Building words is important because students must understand the relationship between letters and oral sounds. As Dr. Nadine Gaab, newly-appointed Assistant Professor at Children's Hospital at Harvard Medical School, says, “Learning to read an alphabetic language requires mastering grapheme-phoneme correspondences (i.e., mapping the sounds of auditory language to the letters of the written language system)” (Gaab et al., 2007, p. 296).
As Dr. Gaab goes on to explain, before students can learn to read they must master the grapheme-phoneme relationship between alphabetic letters and the oral sounds those letters represent. In other words, students must be able to map or neurologically associate the sounds of auditory language with the letters of written words. This is what vowel clustering teaches through the concept of building words. Dr. Gaab and her research team have shown that preschool children, early elementary school readers, and even adults demonstrate positive improvement in reading skills after receiving training in letter-sound relationships. “Sound training,” Dr. Gaab says, is more than just saying that phonemes represent sounds. You must actually teach the relationship between the sounds and the letters. We automatically learn to speak a language just by listening to parents and those around us speak, but we do not automatically learn to read just by listening to oral sounds or by listening to someone read. A research team from the McGovern Institute for Brain Research summarized this concept by explaining that in order for students to learn to read, spoken oral sounds must be mapped onto the letters of the alphabet that are used to make the spoken words (Saygin, et al., 2013).
Understanding letter-sound relationships or mapping the oral sounds of spoken language to the corresponding printed letters that represent those sounds (Norton, Beach, & Gabrieli, 2015) is essential for students learning to read.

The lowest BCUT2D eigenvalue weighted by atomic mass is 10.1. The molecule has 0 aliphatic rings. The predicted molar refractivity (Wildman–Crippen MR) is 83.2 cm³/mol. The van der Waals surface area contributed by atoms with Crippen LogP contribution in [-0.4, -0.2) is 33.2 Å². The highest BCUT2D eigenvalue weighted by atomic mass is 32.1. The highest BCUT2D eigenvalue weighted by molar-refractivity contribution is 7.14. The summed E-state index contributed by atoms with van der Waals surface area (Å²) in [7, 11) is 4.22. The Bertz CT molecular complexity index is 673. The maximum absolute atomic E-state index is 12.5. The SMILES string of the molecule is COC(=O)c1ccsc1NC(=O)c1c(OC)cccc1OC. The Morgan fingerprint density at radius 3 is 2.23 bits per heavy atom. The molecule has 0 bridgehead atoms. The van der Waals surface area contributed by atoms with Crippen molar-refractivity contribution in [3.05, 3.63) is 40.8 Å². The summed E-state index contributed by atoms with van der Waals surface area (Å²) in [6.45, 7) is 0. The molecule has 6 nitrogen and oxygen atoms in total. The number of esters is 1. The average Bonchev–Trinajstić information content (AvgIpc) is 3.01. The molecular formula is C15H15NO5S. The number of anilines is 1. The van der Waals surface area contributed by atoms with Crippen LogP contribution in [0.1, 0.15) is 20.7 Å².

When I teach vowel clustering, I teach students to build words, such as with the sound at. Students start with: at, bat, cat…. Then they change to: an, can, fan…. Also used ap for cap, map, …. We begin teaching letter-sound relationships with simple one syllable words. The main rule for word building is that the vowel sound stays constant—does not change. For example, building words with the short a vowel sound would mean that you cannot insert such words as able, cake, car…. Yes, these words use the letter a, but they use different sounds for the letter a. Remember, there are seven sounds for the letter a and 22 different ways to make those sounds. In word building, you teach one sound at a time.
At-risk readers should be taught how to build words from a common letter sound so that they can understand the individual sounds that make up a word. When you teach students how to build words, use a vowel cluster.
What do I mean by a vowel cluster? A vowel cluster is all the sounds for a vowel. For example, as I’ve said before, the letter a uses seven different sounds and it makes these seven different sounds with 22 different letter combinations. Phonics describes these sounds as “irregular vowel sounds.” At-risk students become confused when you teach short vowel sounds (A, E, I, O, U, and sometimes Y), then long vowel sounds with silent E; then, later still, phonics comes back and teaches “irregular vowel sounds.”
With 63 to 64% of fourth grade students across the nation not even able to read at the fourth-grade level, we obviously have a problem with the method that we are using to teach students to read (see Nation’s Report Card). Whole language, phonics, and even balanced literacy (combining the two together) are not teaching children to read. Yet, these children can learn to read, even struggling students (Meyler, Keller, Cherkassky, Gabrieli, & Just, 2008).
I’ll quote Dr. Shaywitz again (see Shaywitz, Overcoming Dyslexia, 2003). Yes, I’ve quoted her many times before, but she says it better than anyone. Dr. Shaywitz’s explanation is so clear that there is no way we should not be able to understand. “Children do not learn to read by memorizing a word list. Most children, especially those who struggle in reading, do not learn to read by memorizing phonics rules” (p. 78). The question remains then, why are we still teaching whole language and phonics in the classroom?
Vowel clustering works and we have the data to prove it. Watch for my new book coming out this summer from Springer documenting eight years of research data showing how effective vowel clustering can be. Yes, we have had students move up four grade levels in reading in just one year.